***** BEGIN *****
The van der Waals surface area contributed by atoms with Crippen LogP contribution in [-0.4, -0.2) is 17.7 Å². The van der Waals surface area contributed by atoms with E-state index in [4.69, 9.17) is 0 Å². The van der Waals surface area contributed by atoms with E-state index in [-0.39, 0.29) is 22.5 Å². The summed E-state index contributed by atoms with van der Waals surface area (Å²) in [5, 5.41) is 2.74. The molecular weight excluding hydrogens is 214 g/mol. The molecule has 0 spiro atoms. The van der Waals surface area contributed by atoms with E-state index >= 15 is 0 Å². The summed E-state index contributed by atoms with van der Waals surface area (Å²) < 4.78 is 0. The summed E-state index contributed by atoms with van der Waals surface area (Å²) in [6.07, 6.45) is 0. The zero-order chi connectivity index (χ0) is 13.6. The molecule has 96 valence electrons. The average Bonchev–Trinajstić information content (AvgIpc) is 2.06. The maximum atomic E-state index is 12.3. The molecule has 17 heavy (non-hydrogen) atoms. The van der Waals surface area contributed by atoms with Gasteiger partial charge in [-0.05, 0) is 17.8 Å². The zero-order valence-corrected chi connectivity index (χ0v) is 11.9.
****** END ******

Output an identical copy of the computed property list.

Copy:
The van der Waals surface area contributed by atoms with Crippen LogP contribution in [-0.4, -0.2) is 17.7 Å². The van der Waals surface area contributed by atoms with E-state index in [4.69, 9.17) is 0 Å². The van der Waals surface area contributed by atoms with E-state index in [-0.39, 0.29) is 22.5 Å². The summed E-state index contributed by atoms with van der Waals surface area (Å²) in [5, 5.41) is 2.74. The molecular weight excluding hydrogens is 214 g/mol. The molecule has 0 spiro atoms. The van der Waals surface area contributed by atoms with E-state index >= 15 is 0 Å². The summed E-state index contributed by atoms with van der Waals surface area (Å²) < 4.78 is 0. The summed E-state index contributed by atoms with van der Waals surface area (Å²) in [6.07, 6.45) is 0. The zero-order chi connectivity index (χ0) is 13.6. The molecule has 96 valence electrons. The average Bonchev–Trinajstić information content (AvgIpc) is 2.06. The maximum atomic E-state index is 12.3. The molecule has 17 heavy (non-hydrogen) atoms. The van der Waals surface area contributed by atoms with Gasteiger partial charge in [-0.05, 0) is 17.8 Å². The zero-order valence-corrected chi connectivity index (χ0v) is 11.9.